AMT and Equity Compensation
Alternative minimum tax, nonqualified stock options, incentive stock options and other forms of equity compensation.
Vested ISO exercise and 83(b). What is FMV?
Posted by: Tax_curious, February 8, 2015 05:20AM
I have some questions on ISO stock options:

A) The stock options can only be exercised once vested. The vesting schedule is the typical 1-year cliff and then monthly for the remainder. In this case when I exercise them should I be completing a 83(b)? Or is this only done for ISOs that are exercised prior to being vested?

B) I assume that when I exercise them I will need to pay AMT income tax on the delta between the FMV and the exercise price (but nothing under regular tax) but if I hold them for at least 1 additional year before selling them they will be treated as Long term capital gains (netted against the AMT income tax). Does this sound right?

C). How is the FMV at the time of exercise determined? We have a 409(a) that is about 9 months old based on our last financing. The company is currently going thru a new financing round (term sheet signed) and expected to close in a few weeks at a new valuation. Assuming I exercised today would we use the old 409(a) valuation which is most recent and known? A new 409(a) valuation will likely take months after the new round of financing to be completed, but the effective date may take effect to the term sheet signing. Could I exercise ISO options without knowing what the FMV is if a new 409a is not available?

Re: Vested ISO exercise and 83(b). What is FMV?
Posted by: Kaye Thomas, February 9, 2015 02:35PM
A) The purpose of the 83b election is to treat stock as being vested even when it isn't vested. It has no relevance to stock that is vested.

B) Your description of the tax consequences is heading in the right direction but not fully accurate. Your tax on sale of the stock will not necessarily be fully offset by the AMT you pay for the year of exercise. In particular, there is no offset for net investment income tax or for any capital gain resulting from an increase in the value of the shares occurring after you exercise the option.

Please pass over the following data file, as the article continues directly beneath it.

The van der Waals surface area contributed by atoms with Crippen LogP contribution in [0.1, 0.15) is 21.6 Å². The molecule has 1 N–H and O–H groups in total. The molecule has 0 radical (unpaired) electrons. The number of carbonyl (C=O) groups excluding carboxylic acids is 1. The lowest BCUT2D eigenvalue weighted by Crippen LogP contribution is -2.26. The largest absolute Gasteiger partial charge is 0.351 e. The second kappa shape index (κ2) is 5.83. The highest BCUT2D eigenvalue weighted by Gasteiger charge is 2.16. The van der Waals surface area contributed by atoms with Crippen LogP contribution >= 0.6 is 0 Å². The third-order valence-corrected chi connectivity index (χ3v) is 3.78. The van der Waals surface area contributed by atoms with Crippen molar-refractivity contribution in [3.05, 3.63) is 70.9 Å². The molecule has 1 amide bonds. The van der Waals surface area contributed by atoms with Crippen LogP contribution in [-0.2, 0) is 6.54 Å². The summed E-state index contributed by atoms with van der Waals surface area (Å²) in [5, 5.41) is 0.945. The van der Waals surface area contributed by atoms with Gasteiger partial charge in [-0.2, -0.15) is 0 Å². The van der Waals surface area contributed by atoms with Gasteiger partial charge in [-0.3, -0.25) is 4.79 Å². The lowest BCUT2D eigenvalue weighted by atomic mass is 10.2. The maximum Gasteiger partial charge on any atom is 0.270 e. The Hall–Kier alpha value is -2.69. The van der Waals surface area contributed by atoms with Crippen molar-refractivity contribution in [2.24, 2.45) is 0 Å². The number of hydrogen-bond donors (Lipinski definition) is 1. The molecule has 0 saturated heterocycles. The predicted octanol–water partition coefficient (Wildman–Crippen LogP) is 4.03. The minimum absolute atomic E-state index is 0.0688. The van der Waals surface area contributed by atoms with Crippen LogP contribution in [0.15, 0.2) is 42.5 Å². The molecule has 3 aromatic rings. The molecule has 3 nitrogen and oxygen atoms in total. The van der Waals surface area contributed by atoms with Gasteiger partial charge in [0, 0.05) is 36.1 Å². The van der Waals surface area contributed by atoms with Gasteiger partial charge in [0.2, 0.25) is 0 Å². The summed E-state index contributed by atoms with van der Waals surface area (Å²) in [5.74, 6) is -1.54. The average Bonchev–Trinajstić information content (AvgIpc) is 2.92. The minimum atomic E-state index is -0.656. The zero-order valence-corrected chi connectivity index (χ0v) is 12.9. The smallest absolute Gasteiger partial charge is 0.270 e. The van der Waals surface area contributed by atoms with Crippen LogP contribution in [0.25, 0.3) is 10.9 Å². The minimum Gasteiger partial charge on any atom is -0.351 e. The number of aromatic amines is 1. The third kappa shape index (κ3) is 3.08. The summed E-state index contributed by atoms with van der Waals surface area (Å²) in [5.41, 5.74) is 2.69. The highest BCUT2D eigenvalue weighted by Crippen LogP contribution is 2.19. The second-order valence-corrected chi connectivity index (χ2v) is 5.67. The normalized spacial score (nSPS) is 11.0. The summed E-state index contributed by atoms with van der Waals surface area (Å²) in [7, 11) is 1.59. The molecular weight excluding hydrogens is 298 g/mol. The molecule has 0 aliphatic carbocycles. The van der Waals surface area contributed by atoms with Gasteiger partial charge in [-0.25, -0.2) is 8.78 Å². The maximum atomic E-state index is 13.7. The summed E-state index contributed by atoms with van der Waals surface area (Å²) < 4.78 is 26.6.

C) There's nothing in the tax rules that would answer the question of how to determine fair market value in a situation like this (it depends on "facts and circumstances"). You need to ask the company what value they'll use for tax reporting purposes. Although it's theoretically possible for you (or the IRS) to use a value different from the company's reported value, I've never seen this happen.

Kaye Thomas

Re: Vested ISO exercise and 83(b). What is FMV?
Posted by: Tax_curious, February 10, 2015 04:37AM
Thanks for the response.

I'm a little confused on your response B)

I understand no offset on the investment income tax. But isn't my cost basis higher under AMT when I eventually sell the stock, so in the future (ASSUMING THE STOCK GOES UP - I UNDERSTAND THIS MAY NOT HAPPEN - BUT FOR SAKE OF THIS SCENARIO LET'S ASSUME IT DOES) when I sell the stock my AMT tax will be lower than my regular tax, and I would be able to use my AMT credit against my regular tax?

Perhaps "offset" is the wrong word to use, but rather my AMT credit can be used in the future to reduce capital gains.

Re: Vested ISO exercise and 83(b). What is FMV?
Posted by: Kaye Thomas, February 11, 2015 03:36AM
Simplified example: Suppose you have $100,000 profit built in when you exercise and pay $28,000 AMT. If you sell a year later and the profit is still $100,000 (stock price unchanged), your regular tax capital gain tax is $20,000 and AMT capital gain tax is zero so you recover $20,000 AMT credit for zero tax cost. If instead the stock goes up so that your profit at sale is $150,000, your regular tax capital gain tax is $30,000 and your AMT capital gain tax is $10,000, so once again you recover $20,000 AMT credit and have $10,000 tax cost. You don't recover the entire $28,000, even though you have $30,000 regular tax cost on the sale, because in this scenario you have a $50,000 capital gain for AMT purposes.

Kaye Thomas

Sorry, only registered users may post in this forum.